ORLANDO, Fla. (Ivanhoe Newswire) — February, the time we all draw our attention to love and more importantly our hearts. February is heart health month and there are currently more than 26 million people affected by heart failure. While you can’t really control risk factors like age and genetics, you can control how much you sleep. A new study indicates that the way we sleep may actually be the key to unlocking a healthy heart.
Are your sleep habits healthy? Well, it turns out sleep can mean a whole lot more than just a chance to re-charge.
Jagdish Khubchadani, PhD, a professor of public health at New Mexico State University told Ivanhoe, “You have a risk of heart disease, cancers and stroke because sleep is like a medicine. That’s your time when you rejuvenate. You grow again. You feel relaxed, fulfilled.”
Healthy sleep patterns are defined as seven to eight hours of sleep every night, no frequent waking or insomnia, and no reported daytime sleepiness. In a study published in the journal Circulation, researchers found that adults with the healthiest sleep habits were 42 percent less likely to develop heart disease.
“We are running around finding the best medicine for stress and a number of problems like heart disease. But sleep is the best medicine available for free and maintaining it should be a number one priority,” said Khubchadani.
For higher-quality sleep, experts recommend going to bed at the same time every night, exercising throughout the day, and keeping your mind engaged. Start your bedtime routine an hour before bed and yep you guessed it … keep your phone out of the bedroom.
Something else to watch out for: Researchers at Mayo Clinic say that snoring could be a sign of sleep deprivation. Not getting enough sleep can lead to further throat relaxation which is one of the causes of snoring.
Contributors to this news report include: Sabrina Broadbent, Producer; and Roque Correa, Editor.
DREAMING OF A HEALTHY HEART
BACKGROUND: Over the average lifetime, the heart beats about 2.5 billion times, pushing millions of gallons of blood to every part of the body. This steady flow carries oxygen, fuel, hormones, other compounds, and a host of essential cells. It also carries away the waste products of metabolism. When the heart stops, essential functions fail, some almost instantly. The heart can fail due to a poor diet and lack of exercise, smoking, infection, unlucky genes, and more. A healthy lifestyle started at a young age goes a long way to preventing cardiovascular disease. Lifestyle changes and medications can help with high blood pressure or high cholesterol before they cause damage. And a variety of medications, operations, and devices can help support the heart if damage occurs.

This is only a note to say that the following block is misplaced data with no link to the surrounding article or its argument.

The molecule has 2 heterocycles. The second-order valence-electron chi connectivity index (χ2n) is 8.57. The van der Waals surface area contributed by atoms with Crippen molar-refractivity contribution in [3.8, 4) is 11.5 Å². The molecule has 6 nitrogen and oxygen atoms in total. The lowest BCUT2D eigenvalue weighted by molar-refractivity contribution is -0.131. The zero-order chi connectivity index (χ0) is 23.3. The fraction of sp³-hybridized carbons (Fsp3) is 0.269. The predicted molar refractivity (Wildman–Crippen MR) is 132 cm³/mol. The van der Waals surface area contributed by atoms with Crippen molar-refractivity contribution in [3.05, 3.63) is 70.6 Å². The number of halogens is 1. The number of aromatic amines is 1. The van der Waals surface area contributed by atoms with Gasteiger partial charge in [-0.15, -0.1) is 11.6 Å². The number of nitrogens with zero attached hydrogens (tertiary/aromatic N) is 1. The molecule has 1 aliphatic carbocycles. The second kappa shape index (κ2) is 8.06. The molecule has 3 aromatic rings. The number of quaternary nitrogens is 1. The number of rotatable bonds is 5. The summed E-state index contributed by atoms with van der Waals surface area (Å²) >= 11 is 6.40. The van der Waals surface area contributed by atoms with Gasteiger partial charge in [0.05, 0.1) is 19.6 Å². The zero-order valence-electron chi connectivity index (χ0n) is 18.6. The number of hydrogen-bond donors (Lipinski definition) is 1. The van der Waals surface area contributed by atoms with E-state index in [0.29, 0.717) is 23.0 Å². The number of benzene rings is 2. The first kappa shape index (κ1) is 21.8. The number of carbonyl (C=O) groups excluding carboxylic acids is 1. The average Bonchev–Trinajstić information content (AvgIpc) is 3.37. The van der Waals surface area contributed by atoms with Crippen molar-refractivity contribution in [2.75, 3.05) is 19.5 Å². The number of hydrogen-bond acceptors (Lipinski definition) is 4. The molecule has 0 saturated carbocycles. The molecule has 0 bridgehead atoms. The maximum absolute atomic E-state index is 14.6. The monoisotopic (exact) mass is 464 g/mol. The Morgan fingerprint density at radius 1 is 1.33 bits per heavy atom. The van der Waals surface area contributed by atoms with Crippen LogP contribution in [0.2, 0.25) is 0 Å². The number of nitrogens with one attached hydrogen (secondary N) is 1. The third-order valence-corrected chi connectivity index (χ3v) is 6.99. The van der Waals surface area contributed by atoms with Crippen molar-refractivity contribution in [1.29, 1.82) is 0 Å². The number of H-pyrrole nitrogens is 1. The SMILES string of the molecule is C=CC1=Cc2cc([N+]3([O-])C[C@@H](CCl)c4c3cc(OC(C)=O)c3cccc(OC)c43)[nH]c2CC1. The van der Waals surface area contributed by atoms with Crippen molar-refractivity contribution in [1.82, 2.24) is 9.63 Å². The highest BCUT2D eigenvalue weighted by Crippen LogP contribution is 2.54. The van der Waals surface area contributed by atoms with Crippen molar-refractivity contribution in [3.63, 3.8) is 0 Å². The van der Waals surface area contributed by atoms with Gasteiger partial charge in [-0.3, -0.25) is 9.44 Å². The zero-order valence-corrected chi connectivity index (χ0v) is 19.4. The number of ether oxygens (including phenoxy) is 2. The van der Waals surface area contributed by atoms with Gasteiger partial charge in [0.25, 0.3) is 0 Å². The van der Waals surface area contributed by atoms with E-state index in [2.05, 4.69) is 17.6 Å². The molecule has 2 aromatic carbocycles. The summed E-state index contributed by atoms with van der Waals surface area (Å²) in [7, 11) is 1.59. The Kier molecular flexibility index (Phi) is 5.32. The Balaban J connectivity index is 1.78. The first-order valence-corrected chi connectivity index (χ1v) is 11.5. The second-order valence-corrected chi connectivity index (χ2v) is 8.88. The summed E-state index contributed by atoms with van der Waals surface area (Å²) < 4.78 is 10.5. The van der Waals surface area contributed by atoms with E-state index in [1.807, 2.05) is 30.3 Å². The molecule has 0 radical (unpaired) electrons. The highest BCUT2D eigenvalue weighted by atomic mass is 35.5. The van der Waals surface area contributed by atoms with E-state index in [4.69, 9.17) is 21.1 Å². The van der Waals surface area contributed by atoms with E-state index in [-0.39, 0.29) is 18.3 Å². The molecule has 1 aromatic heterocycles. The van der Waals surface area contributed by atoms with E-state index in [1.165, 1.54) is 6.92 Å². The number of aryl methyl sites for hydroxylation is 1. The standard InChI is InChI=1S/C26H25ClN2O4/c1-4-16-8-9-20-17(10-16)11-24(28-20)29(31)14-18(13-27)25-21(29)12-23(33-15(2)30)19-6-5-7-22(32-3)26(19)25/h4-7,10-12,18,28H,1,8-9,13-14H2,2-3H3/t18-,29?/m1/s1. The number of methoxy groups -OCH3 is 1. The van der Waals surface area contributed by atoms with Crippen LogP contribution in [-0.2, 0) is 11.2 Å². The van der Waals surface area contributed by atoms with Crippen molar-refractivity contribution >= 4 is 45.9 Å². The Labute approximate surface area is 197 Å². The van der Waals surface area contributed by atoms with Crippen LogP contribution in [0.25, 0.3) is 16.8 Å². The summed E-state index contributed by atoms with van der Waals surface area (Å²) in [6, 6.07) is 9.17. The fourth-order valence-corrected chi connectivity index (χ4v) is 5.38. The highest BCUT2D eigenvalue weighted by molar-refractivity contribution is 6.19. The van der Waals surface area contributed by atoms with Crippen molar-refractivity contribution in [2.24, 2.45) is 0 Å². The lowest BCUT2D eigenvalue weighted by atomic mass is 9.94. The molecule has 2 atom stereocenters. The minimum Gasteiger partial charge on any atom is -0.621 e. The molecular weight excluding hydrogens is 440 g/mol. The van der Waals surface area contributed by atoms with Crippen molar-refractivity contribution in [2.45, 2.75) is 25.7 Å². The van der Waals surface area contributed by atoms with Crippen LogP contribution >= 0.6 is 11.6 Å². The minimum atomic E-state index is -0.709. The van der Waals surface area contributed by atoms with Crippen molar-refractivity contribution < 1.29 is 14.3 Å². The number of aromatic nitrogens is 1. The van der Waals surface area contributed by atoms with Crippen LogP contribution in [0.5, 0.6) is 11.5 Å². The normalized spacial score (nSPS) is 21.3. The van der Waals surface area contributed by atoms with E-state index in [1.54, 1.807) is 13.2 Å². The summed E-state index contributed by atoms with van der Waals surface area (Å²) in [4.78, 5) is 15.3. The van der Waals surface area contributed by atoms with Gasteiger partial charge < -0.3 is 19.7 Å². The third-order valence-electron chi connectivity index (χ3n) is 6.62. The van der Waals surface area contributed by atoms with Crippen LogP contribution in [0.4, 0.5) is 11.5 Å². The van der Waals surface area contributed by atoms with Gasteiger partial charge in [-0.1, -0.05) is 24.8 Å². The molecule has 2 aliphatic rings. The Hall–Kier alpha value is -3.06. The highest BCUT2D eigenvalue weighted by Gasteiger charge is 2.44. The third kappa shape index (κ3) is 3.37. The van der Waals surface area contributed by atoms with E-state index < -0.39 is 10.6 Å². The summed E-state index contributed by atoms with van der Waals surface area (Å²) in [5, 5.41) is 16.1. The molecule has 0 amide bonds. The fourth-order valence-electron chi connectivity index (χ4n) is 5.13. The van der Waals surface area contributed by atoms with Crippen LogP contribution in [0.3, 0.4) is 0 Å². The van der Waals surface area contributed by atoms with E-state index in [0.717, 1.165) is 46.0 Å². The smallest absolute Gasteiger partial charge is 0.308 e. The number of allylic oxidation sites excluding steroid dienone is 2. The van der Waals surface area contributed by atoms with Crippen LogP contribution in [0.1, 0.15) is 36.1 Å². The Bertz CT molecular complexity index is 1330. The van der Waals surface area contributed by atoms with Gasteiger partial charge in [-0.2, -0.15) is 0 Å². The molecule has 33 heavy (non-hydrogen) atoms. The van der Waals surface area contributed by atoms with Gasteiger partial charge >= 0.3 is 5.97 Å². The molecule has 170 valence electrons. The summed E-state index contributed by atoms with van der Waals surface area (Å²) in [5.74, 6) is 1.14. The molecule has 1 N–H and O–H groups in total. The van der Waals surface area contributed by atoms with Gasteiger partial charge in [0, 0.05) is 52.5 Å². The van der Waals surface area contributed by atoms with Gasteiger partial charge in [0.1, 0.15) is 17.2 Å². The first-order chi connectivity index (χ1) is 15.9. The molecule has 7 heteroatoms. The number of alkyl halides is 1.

SLEEP AND HEART HEALTH: Sleep is critical to good health and helps your body repair itself. Getting enough good sleep helps you function normally during the day. Adults who sleep less than 7 hours each night are more likely to have health problems, including heart attack, asthma, and depression. Some of these problems raise the risk for heart disease, heart attack, and stroke. During normal sleep, your blood pressure goes down. Having sleep problems means your blood pressure stays higher for a longer period of time, and high blood pressure is one of the leading risks for heart disease and stroke. Diabetes is a disease that causes sugar to build up in your blood, a condition that can damage your blood vessels. Some studies show that getting enough good sleep may help people improve blood sugar control. Lack of sleep can lead to unhealthy weight gain. This is true for children and adolescents, who need more sleep than adults. Not getting enough sleep may affect a part of the brain that controls hunger.
NEW RESEARCH ON SLEEP GENE: UCSF scientists who previously identified two known human genes that promote “natural short sleep” have discovered a third gene, which has also shown to prevent memory deficits that accompany sleep deprivation. The researchers believe this latest discovery may one day lead to target therapies that improve sleep and treat sleep disorders. Ying-Hui Fu, PhD, a professor of neurology and member of the UCSF Weill Institute for Neurosciences and her team identified the newest gene in a father-and-son pair who averaged just 5.5 and 4.3 hours of sleep each night, far less than the average eight or more hours recommended. The researchers performed gene sequencing on both father and son and zeroed in on a single-letter mutation in a gene called NPSR1, which encodes a signaling protein that sits on the surface of neurons and is involved in regulating sleep. “NPSR1 not only promotes short sleep, it also prevents memory problems that usually result from sleep deprivation,” Fu said. “This is the first gene that anyone’s discovered that exerts a protective effect against one of the many adverse consequences of sleep deprivation.”
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